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Water and Sunlight the Formula for Sustainable Fuel

Research published in BBA Bioenergetics has successfully replicated one of the crucial steps in photosynthesis, opening the way for biological systems powered by sunlight to manufacture hydrogen as a fuel.

“Water is abundant, and so is sunlight. It is an exciting prospect to use them to create hydrogen, and do it cheaply and safely,” said Dr Kastoori Hingorani of The Australian National University.

Hydrogen offers potential as a zero-carbon replacement for petroleum products, and is already used for launching spacecraft. However, how plants produce hydrogen by splitting water has been poorly understood.

Hingorani’s team created a ferritin protein that, when exposed to light, displays the electrical heartbeat that is the key to photosynthesis. Ferritin’s usual role is to store iron, but the team removed the iron and replaced it with manganese to resemble the water-splitting site in photosynthesis.

The protein also usually binds a haem group, which the researchers replaced with the light-sensitive pigment zinc chlorin. When they shone light onto the modified ferritin there was a clear indication of charge transfer, just like in natural photosynthesis.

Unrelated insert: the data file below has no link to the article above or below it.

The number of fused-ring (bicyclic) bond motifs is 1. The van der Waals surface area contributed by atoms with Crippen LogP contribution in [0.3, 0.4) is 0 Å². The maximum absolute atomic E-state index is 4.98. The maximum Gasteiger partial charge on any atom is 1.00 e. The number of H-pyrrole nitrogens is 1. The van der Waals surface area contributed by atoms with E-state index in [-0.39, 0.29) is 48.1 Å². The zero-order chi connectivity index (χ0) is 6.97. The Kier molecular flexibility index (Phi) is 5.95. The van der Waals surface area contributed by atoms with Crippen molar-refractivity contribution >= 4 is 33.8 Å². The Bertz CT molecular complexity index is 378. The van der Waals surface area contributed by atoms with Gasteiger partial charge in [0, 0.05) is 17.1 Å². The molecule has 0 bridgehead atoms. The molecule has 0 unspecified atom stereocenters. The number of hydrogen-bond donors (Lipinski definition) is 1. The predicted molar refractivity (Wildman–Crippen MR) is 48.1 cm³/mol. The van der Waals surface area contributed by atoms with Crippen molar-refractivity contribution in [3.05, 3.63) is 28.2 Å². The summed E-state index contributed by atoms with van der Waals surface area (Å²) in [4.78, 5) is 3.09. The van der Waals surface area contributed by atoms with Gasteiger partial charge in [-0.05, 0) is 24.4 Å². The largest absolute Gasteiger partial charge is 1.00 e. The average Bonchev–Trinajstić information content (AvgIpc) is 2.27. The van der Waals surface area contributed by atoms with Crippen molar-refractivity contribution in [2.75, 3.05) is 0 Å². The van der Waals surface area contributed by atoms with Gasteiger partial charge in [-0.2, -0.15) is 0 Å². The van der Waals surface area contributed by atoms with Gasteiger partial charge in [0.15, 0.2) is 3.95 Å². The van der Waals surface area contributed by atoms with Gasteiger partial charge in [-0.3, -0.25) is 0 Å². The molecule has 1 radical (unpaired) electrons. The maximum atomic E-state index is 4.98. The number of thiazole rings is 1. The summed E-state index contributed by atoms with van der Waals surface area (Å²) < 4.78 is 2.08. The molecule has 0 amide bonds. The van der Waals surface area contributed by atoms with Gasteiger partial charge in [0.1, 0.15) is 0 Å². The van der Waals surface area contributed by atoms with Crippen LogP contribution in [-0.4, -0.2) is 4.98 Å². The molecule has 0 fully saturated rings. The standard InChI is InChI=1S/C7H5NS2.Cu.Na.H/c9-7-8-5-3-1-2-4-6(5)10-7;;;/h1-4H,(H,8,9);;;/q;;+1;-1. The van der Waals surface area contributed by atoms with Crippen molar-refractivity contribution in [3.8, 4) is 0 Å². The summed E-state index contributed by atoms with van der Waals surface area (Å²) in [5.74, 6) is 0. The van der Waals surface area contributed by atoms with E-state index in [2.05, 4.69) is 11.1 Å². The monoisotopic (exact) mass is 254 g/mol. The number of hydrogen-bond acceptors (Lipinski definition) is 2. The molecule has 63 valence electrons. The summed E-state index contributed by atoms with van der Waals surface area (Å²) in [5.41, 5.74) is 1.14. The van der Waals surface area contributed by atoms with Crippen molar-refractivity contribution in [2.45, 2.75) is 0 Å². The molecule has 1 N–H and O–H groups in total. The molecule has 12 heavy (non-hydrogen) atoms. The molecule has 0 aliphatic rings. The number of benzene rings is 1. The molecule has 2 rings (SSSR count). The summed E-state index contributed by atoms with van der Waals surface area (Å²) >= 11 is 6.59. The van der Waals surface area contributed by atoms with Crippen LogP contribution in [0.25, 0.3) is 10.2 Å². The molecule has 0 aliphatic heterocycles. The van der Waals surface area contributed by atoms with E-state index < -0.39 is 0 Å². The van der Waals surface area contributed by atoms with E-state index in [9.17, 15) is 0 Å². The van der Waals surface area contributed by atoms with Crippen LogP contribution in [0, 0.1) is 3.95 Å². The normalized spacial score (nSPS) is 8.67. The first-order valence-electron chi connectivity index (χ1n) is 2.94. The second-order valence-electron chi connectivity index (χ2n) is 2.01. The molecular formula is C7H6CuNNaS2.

Co-researcher Prof Ron Pace said the research opened up new possibilities for manufacturing hydrogen as a cheap and clean source of fuel. “This is the first time we have replicated the primary capture of energy from sunlight,” he said. “It’s the beginning of a whole suite of possibilities, such as creating a highly efficient fuel or trapping atmospheric carbon.”

Pace said large amounts of hydrogen fuel produced by artificial photosynthesis could transform the economy. “That carbon-free cycle is essentially indefinitely sustainable. Sunlight is extraordinarily abundant, water is everywhere – the raw materials we need to make the fuel. And at the end of the usage cycle it goes back to water,” he said.

Hingorani said the system does not need batteries or expensive metals, making it affordable in developing countries.